All-Targets Archived Recordings View

The second method is to navigate to the All-Targets archived recording view within the Archives tab on Cryostat console sidebar.

The All-Targets view gathers all of Cryostat’s discovered target JVM applications into one section for ease of access. Here, we are able to interact with any Archived Recordings that have been saved from a source target by opening a target’s nested recordings table.

  1. Navigate to the All-Targets Archived Recordings view
    Navigate to the <i>All-Targets</i> Archived Recordings view
    Click on the Archives tab on the sidebar, and the first tab should automatically be selected as the All Targets Archives view.

    The option to automatically hide all targets with zero Archived Recordings is on by default and can be toggled. Targets can also be filtered in the search bar.

  2. Select a Source Target Application
    Select a Source Target Application
    Clicking the dropdown arrow next to a target name will list any Archived Recordings originating from that source target.

All-Archives Archived Recordings View

The third method is to navigate to the All-Archives Archived Recording view within the Archives tab on Cryostat console sidebar.

The All-Archives view is a view which queries Cryostat’s internal storage for any created Archived Recordings and the directories that contain them. Here, we are able to interact with any Archived Recordings that have been saved into storage by opening a nested recordings table within each directory.

This view is used to save any lost Archived Recordings in case any target JVM restarts or exits. It will be empty if no Recordings are currently saved to storage.

  1. Navigate to the All-Archives Archived Recordings View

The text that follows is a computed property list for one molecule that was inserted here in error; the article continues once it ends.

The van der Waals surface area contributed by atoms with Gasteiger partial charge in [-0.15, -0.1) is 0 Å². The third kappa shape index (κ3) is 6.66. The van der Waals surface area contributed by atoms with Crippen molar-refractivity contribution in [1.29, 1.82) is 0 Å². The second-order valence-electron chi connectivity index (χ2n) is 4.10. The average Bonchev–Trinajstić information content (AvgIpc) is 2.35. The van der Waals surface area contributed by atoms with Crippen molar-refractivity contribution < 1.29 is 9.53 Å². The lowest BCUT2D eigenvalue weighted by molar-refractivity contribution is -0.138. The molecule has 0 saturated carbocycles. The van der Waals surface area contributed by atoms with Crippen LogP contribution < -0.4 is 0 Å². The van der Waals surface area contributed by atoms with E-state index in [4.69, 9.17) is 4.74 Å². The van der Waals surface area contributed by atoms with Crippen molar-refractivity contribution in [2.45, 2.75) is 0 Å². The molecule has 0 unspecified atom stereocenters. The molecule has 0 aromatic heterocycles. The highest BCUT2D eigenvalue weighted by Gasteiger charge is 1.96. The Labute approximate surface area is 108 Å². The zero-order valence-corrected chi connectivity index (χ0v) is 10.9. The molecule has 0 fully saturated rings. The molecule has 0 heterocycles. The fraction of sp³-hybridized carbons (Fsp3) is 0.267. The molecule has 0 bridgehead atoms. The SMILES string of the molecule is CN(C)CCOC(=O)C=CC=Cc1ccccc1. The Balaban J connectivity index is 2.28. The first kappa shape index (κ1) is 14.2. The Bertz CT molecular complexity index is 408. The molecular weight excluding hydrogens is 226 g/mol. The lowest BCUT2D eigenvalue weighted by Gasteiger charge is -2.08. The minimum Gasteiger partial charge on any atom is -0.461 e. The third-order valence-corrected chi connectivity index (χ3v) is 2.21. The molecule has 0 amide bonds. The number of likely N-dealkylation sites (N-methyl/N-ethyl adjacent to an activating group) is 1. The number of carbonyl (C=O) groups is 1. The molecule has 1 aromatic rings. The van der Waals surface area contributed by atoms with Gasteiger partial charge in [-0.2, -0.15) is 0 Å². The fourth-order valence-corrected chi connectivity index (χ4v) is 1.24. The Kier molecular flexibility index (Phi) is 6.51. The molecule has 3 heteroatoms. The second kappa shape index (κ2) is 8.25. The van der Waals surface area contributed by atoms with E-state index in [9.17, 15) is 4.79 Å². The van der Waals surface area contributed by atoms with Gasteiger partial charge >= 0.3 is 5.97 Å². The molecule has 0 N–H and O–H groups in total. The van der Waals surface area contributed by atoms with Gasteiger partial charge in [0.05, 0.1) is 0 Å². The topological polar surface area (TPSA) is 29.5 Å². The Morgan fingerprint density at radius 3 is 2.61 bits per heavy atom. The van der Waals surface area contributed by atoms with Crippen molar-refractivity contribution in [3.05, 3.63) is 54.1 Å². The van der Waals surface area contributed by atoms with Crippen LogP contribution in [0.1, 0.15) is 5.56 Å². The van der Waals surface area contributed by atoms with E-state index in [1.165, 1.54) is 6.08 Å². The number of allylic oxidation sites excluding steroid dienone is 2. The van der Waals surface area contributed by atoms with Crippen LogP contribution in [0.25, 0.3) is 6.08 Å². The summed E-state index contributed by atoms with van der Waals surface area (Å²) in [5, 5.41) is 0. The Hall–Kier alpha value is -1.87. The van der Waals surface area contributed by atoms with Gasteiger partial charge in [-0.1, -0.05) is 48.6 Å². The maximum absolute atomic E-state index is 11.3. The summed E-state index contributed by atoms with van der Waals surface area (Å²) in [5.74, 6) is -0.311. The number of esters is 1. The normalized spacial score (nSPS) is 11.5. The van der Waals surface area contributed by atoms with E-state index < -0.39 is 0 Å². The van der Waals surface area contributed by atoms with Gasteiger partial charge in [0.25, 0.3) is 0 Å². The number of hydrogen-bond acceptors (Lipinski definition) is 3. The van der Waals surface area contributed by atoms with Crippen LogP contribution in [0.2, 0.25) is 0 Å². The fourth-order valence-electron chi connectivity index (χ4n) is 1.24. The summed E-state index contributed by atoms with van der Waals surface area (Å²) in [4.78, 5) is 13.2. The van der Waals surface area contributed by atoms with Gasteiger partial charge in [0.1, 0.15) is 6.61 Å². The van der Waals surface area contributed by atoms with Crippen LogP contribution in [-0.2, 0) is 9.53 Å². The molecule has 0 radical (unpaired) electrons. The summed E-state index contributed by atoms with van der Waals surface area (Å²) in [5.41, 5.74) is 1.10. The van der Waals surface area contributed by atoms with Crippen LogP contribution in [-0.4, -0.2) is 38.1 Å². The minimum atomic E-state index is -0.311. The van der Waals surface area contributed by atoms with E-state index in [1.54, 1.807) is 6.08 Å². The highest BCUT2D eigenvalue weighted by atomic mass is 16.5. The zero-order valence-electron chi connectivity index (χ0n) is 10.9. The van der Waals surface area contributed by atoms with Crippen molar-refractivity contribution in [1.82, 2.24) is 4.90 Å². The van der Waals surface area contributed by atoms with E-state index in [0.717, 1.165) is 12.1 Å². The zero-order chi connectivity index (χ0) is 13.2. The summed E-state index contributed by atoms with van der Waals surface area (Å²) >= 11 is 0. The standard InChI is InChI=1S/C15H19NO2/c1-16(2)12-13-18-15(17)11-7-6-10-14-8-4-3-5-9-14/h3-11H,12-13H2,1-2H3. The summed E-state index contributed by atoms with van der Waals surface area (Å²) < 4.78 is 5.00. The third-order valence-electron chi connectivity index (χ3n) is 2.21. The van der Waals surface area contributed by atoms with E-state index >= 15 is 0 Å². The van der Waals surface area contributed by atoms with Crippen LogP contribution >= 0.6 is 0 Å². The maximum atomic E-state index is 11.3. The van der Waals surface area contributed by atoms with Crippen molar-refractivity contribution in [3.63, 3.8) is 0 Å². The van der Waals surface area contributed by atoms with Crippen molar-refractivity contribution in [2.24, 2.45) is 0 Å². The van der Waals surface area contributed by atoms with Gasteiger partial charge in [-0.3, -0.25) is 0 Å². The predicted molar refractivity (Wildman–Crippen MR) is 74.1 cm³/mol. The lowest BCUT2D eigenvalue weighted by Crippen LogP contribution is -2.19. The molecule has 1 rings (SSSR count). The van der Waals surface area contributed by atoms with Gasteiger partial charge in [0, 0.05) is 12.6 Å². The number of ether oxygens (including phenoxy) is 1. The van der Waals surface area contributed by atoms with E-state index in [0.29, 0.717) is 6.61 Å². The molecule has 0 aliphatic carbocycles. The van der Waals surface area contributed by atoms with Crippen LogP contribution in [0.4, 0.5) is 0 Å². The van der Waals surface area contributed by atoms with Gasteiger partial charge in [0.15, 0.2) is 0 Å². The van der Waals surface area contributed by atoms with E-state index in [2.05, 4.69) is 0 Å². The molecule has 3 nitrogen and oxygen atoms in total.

Navigate to the <i>All-Archives</i> <code>Archived Recordings</code> View
    Click on the Archives tab on the sidebar, and select the second tab titled All Archives.

    Directories can be filtered in the search bar.

  2. Select an Archives directory
    Select an <i>Archives</i> directory
    Clicking the dropdown arrow next to a directory name will list any Archived Recordings within that directory in the Cryostat storage. Again, we can interact with any Archived Recordings in a similar fashion as before.

    A directory name is related to its corresponding source target's serviceUrl. Mousing over the tooltip, we can also see a Cryostat generated hash ID for that target.

Download an Active or Archived Recording

Cryostat provides some basic capabilities for analysis of Flight Recording data in-cluster. However, the core analysis workflow is to collect JFR files from target applications and copy them to local developer or admin workstations, then use JDK Mission Control for the heavy lifting.

  1. Select the Target Application
    Select the <i>Target Application</i>
    Clik the Dropdown arrow on the right side of Target prompt to select or create a target.
    If you wish to create a Custom Target from here, click Create Target displayed at the bottom. Go to Create a Custom Target and proceed from step 3. Also, see Using the Cryostat Agent section to help discover other targets.
  2. Navigate to Recordings
    Navigate to <i>Recordings</i>
    Supply JMX credentials to authenticate to the target, if necessary. If the target is not configured with JMX authentication then the connection attempt will continue without prompting for credentials.
    If the target JVM has SSL/TLS enabled on JMX connections, it may be necessary to add the target's certificate to Cryostat's trust store. Go to Add a Trusted Certificate and return to this section after completing that guide.
  3. Select a Recording
    Select a <code>Recording</code>
    Determine the Recording you wish to download to your local workstation. This may be either an Active or Archived Recording. Select the appropriate tab in the Recordings view. No actual action needs to be taken at this step.
  4. Download the Recording
    Download the <code>Recording</code>
    Click the action overflow "︙" three-dot menu on the right side of the recording entry in the table, then click Download Recording.
  5. Choose what to do with the Recording File
    Choose what to do with the <code>Recording</code> File